The India BlogThe India Blog is about the socio-political-economic landscape of the country, its cultural moorings and the challenges it faces – whatever affects the lives and future of the people living within its boundaries and beyond.
Many of us believe that our auditor has no business to tell us how to spend our money. The primary objective of audit is to ensure that books of accounts reflect a true and fair view of the financial position and the auditor must stop at just about that. Legal experts would argue that way back in 1896, it was settled that an auditor is a watchdog and not a bloodhound and so he must not turn into a suspicious scaremonger. This is sacrosanct as far as companies are concerned but does it apply to audit of government's accounts?
CAG's recent performance audit report on allocation of coal blocks and augmentation of coal production pegs total loss to the exchequer at Rs 1.86 lakh crore. This report has once again forced the ruling Congress party to go on a defensive. Soon after...Read more...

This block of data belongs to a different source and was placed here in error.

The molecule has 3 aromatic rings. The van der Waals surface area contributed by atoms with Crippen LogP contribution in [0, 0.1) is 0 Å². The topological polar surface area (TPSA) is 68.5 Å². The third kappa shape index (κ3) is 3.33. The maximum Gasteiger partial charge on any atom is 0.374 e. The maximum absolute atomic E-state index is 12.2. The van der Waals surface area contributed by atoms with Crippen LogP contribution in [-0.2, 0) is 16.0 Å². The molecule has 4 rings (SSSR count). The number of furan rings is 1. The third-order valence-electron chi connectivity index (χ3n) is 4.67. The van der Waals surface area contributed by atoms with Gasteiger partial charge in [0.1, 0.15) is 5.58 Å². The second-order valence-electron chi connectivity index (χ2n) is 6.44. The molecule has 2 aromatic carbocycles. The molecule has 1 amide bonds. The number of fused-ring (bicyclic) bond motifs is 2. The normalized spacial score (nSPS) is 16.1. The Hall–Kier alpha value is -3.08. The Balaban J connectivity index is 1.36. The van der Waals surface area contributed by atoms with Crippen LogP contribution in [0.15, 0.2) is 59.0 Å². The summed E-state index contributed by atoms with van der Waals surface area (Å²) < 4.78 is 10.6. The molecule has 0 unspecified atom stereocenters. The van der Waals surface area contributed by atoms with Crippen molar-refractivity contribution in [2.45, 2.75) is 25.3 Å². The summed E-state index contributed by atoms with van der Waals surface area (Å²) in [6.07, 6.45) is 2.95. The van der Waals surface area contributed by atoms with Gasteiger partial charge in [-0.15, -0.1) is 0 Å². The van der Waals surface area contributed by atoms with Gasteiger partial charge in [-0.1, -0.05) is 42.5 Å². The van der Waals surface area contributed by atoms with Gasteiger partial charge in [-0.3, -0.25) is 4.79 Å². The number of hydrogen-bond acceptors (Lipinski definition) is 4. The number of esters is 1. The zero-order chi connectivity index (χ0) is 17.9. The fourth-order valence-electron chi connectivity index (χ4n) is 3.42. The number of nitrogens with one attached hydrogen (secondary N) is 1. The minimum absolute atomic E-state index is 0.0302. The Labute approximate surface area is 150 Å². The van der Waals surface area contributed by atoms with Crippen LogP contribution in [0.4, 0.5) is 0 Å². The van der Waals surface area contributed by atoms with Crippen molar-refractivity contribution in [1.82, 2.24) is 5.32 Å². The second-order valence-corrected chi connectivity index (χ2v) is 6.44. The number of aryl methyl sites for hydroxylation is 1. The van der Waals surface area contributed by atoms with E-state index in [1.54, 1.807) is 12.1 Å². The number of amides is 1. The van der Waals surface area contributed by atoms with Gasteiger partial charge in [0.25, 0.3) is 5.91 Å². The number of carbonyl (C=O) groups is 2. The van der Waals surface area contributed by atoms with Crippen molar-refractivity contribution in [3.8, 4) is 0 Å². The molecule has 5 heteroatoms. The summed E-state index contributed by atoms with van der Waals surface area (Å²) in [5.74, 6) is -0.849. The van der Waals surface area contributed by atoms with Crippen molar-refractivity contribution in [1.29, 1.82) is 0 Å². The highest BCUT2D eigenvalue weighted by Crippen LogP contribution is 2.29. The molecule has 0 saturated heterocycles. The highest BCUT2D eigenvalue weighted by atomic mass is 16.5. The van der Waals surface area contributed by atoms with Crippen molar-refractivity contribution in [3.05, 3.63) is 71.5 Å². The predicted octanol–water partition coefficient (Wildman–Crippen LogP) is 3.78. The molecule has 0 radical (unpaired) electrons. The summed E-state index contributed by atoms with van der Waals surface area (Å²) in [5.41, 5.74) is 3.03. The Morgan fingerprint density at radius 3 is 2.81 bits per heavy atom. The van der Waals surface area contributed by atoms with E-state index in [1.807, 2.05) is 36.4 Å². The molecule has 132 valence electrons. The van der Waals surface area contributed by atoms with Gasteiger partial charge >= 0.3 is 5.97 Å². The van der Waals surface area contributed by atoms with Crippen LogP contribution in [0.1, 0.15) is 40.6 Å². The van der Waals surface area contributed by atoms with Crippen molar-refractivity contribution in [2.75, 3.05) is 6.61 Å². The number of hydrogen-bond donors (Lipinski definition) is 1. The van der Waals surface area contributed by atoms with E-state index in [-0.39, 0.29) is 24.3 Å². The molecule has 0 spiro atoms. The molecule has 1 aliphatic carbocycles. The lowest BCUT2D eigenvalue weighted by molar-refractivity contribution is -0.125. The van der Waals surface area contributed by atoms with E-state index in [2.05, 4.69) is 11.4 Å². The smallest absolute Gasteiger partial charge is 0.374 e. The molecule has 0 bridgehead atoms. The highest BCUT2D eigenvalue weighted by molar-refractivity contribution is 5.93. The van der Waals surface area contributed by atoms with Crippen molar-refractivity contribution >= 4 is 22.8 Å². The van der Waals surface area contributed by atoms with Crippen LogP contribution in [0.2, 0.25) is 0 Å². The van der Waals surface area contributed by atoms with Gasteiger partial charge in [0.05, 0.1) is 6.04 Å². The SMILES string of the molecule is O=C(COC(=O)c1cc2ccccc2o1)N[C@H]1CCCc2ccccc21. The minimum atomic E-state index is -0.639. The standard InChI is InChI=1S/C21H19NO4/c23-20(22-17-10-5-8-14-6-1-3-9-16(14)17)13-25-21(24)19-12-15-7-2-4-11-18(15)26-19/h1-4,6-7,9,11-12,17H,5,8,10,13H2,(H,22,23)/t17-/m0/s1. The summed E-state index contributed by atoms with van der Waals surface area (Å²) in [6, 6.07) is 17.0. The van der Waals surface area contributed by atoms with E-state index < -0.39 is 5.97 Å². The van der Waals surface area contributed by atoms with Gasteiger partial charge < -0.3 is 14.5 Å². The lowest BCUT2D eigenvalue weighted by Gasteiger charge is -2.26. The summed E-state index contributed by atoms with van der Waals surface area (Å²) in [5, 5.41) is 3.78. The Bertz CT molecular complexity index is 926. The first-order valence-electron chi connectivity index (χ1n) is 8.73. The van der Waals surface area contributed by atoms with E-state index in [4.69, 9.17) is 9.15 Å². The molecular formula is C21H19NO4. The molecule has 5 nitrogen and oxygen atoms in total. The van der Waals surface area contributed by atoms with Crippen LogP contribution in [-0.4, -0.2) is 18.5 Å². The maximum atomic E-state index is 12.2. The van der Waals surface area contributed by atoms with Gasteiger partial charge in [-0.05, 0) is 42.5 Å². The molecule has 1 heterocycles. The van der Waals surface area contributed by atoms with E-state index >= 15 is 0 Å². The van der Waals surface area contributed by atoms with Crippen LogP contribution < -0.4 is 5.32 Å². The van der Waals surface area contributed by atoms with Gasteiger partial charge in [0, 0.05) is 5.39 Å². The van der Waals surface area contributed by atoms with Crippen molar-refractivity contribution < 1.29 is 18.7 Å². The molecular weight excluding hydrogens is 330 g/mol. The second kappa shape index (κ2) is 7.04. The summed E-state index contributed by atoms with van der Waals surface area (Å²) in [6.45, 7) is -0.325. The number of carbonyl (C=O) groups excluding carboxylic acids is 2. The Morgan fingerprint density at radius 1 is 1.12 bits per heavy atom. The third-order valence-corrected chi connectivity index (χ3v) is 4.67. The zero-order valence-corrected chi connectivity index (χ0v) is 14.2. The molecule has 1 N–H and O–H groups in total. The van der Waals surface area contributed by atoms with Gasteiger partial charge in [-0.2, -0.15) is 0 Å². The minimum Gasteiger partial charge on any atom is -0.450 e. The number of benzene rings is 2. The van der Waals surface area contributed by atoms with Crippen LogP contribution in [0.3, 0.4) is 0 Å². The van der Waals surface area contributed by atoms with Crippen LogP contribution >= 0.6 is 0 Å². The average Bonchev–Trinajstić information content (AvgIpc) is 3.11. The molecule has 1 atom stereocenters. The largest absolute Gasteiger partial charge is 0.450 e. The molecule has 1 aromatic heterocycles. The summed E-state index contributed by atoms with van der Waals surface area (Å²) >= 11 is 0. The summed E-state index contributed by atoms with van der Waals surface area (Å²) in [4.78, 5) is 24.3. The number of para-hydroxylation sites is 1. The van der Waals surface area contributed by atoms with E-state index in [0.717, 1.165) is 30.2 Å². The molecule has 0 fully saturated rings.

After Western banks and non-banking institutions brought the world economy to its knees through imprudent and indiscriminate lending corporate practices, there is widespread revulsion at the plus size pay their fatcats get. A say on pay movement is spreading like a prairie fire in the west. Shareholder spring is in the air.
Shareholders denied Citi bank CEO Vikram Pandit a $15 million pay hike. A revolt over salary increase forced UK insurer Aviva's CEO Andrew Moss to resign. Some of the other companies which had to face shareholders' anger include the retailer Marks & Spencer, advertising company WPP, and brewer SAB Miller. In most cases shareholders did not see any link between pay hike and the performance of the manager.
There are no cases of large public outrage over managerial pay in India....Read more...
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